Electric bicycle prices have followed a bit of a roller-coaster trajectory over the last few years. While there are still several great options for low-cost e-bikes on the market, prices are currently trending back up.

Here’s why.

The on-going trade war between the US and China isn’t the only reason for inflated electric bicycle prices, though it certainly hasn’t helped.

While exceptions were created that helped e-bikes avoid many of the tariffs over the last year, those exceptions expired on January 1 of this year.

There was hope that the Biden administration would extend the tariff exceptions that included e-bikes, but that has not happened so far.

In the meantime, we’ve seen several e-bike companies slowly increase prices. Some companies such as Rad Power Bikes, Juiced Bikes, Aventon Bikes, and Priority Bicycles have slowly phased out promotional pricing, effectively increasing prices back to MSRPs.

Other companies that have relied on low pricing as a standard model are now raising prices slightly across the board. Ride1up is one such company that announced just this weekend that prices would increase by $100 for all of the company’s models starting on March 10.

The original goal of the tariffs was to foster electric bicycle production in the United States. While we have seen rare, promising examples of US e-bike production, most of the industry agrees that large-scale e-bike manufacturing in the US is simply not capable of remaining competitive with Asian manufacturing.

As Ride1Up owner Kevin Dugger explained in an email to Electrek:

It’s sad to see that the product category of electric bikes, which we find are used by more than half of our buyers as an alternative transportation, is taxed at 25% while billions of dollars of unnecessary frivolous goods are allowed into the country with little to no tariff. Since bikes and e-bikes especially have their entire supply chain in Asia, it isn’t realistic for any one bike or e-bike company to begin manufacturing all of these components in the US. I don’t know a single e-bike company that manufacturers every component in-house. It would be a momentous undertaking that companies with the scale of Tesla can perhaps accomplish, but the ceiling just isn’t high enough in the world of bikes. Since 98% of all e-bikes sold in the US source their bikes or components from China, this tariff is essentially a tax on the growing ultra efficient alternative transportation industry. Which is extremely sad to see at a time when much less efficient and more environmentally costly electric cars are available with a $7,500 tax credit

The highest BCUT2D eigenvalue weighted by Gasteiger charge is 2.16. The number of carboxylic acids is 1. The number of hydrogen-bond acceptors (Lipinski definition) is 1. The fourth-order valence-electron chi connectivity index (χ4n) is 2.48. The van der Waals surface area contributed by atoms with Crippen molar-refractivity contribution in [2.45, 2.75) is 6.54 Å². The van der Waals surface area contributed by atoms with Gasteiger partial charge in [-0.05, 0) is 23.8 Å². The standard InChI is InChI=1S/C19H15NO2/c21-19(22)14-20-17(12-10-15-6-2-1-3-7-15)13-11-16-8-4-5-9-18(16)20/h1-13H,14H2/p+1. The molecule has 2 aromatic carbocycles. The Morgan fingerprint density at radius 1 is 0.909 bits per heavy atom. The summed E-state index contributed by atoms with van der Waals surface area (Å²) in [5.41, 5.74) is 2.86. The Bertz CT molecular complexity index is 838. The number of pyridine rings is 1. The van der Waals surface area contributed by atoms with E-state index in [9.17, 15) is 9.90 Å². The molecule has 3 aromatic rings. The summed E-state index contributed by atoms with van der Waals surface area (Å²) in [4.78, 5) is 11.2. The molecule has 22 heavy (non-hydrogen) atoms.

While the expiration of e-bike tariff exceptions has played a large role in the current e-bike pricing landscape in the US, it isn’t alone.

Other factors are combining to put pressure on electric bicycle companies.

As Bicycle Retailer reported, US companies are already dealing with shifting exchange rates that disadvantage their pricing structures. The US dollar has fallen approximately 10% compared to Chinese and Taiwanese currency in the last year.

At the same time, the cost of materials used in e-bike manufacturing has risen steadily. Aluminum and steel prices are up 15% and 20%, respectively, since the beginning of 2020. Rubber costs are up 20%, and even corrugated cardboard used to make the large e-bike boxes is up 10%.

Most supply chains around the world have been disrupted by COVID-19, but the electric bicycle industry was hit particularly hard due to a combination of reduced supply and unprecedented demand.

The electric bicycle industry saw its largest growth ever early in the pandemic when riders everywhere began adopting e-bikes as safer socially-distant transportation alternatives and recreational escapes from lockdown-induced cabin fever.

Lectric XP Step-Thru

Not every e-bike retailer has followed suit with increased prices. Lectric Bikes, maker of the popular $899 Lectric XP folding fat tire e-bike, has so far managed to hold prices steady.

Other companies have only raised prices selectively. Rad Power Bikes has seen some price increases, such as the now $1,599 RadRover fat tire e-bikes. Meanwhile, the company has managed to keep other prices lower, such as the $1,099 RadMission and $1,199 RadRunner.

Late winter is not generally a high sales period for the electric bicycle industry, though nothing about the last 12 months has been remotely usual. Seasonal and holiday sales will likely still bring reduced prices throughout the remainder of the year, and all eyes are now on the Biden administration in hopes of seeing a new round of tariff exceptions for electric bicycles.

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